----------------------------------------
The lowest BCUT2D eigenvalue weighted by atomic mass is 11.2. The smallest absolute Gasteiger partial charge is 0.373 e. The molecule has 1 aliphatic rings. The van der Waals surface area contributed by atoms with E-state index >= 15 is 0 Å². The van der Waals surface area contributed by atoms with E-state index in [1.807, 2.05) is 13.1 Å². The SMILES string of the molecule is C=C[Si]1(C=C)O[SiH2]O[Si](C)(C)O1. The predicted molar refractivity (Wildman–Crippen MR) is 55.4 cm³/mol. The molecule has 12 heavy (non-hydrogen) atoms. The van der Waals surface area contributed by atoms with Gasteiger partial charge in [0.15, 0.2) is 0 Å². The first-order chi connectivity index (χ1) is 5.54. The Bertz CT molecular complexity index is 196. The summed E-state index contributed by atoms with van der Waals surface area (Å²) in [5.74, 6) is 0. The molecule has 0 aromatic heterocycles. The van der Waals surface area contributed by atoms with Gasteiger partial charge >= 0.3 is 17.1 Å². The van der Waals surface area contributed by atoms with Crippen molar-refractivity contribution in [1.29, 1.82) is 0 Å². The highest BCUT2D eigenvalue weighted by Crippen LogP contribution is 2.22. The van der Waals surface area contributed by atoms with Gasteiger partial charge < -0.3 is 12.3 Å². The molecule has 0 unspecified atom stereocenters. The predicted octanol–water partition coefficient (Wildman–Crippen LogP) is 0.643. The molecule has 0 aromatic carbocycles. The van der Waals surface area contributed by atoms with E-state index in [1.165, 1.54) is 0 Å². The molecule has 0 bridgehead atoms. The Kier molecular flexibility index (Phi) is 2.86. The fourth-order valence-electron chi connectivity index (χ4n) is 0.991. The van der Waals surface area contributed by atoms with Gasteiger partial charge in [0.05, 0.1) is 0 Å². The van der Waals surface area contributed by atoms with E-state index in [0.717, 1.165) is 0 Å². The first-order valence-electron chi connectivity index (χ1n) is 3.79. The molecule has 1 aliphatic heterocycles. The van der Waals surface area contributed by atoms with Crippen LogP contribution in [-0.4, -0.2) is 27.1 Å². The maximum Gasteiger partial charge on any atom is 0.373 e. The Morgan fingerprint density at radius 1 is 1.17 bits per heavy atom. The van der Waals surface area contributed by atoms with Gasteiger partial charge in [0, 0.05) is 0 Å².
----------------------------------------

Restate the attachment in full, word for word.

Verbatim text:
The lowest BCUT2D eigenvalue weighted by atomic mass is 11.2. The smallest absolute Gasteiger partial charge is 0.373 e. The molecule has 1 aliphatic rings. The van der Waals surface area contributed by atoms with E-state index >= 15 is 0 Å². The van der Waals surface area contributed by atoms with E-state index in [1.807, 2.05) is 13.1 Å². The SMILES string of the molecule is C=C[Si]1(C=C)O[SiH2]O[Si](C)(C)O1. The predicted molar refractivity (Wildman–Crippen MR) is 55.4 cm³/mol. The molecule has 12 heavy (non-hydrogen) atoms. The van der Waals surface area contributed by atoms with Gasteiger partial charge in [0.15, 0.2) is 0 Å². The first-order chi connectivity index (χ1) is 5.54. The Bertz CT molecular complexity index is 196. The summed E-state index contributed by atoms with van der Waals surface area (Å²) in [5.74, 6) is 0. The molecule has 0 aromatic heterocycles. The van der Waals surface area contributed by atoms with Gasteiger partial charge >= 0.3 is 17.1 Å². The van der Waals surface area contributed by atoms with Crippen molar-refractivity contribution in [1.29, 1.82) is 0 Å². The highest BCUT2D eigenvalue weighted by Crippen LogP contribution is 2.22. The van der Waals surface area contributed by atoms with Gasteiger partial charge < -0.3 is 12.3 Å². The molecule has 0 unspecified atom stereocenters. The predicted octanol–water partition coefficient (Wildman–Crippen LogP) is 0.643. The molecule has 0 aromatic carbocycles. The van der Waals surface area contributed by atoms with E-state index in [1.165, 1.54) is 0 Å². The molecule has 0 bridgehead atoms. The Kier molecular flexibility index (Phi) is 2.86. The fourth-order valence-electron chi connectivity index (χ4n) is 0.991. The van der Waals surface area contributed by atoms with Gasteiger partial charge in [0.05, 0.1) is 0 Å². The van der Waals surface area contributed by atoms with E-state index in [0.717, 1.165) is 0 Å². The first-order valence-electron chi connectivity index (χ1n) is 3.79. The molecule has 1 aliphatic heterocycles. The van der Waals surface area contributed by atoms with Crippen LogP contribution in [-0.4, -0.2) is 27.1 Å². The maximum Gasteiger partial charge on any atom is 0.373 e. The Morgan fingerprint density at radius 1 is 1.17 bits per heavy atom. The van der Waals surface area contributed by atoms with Gasteiger partial charge in [0, 0.05) is 0 Å².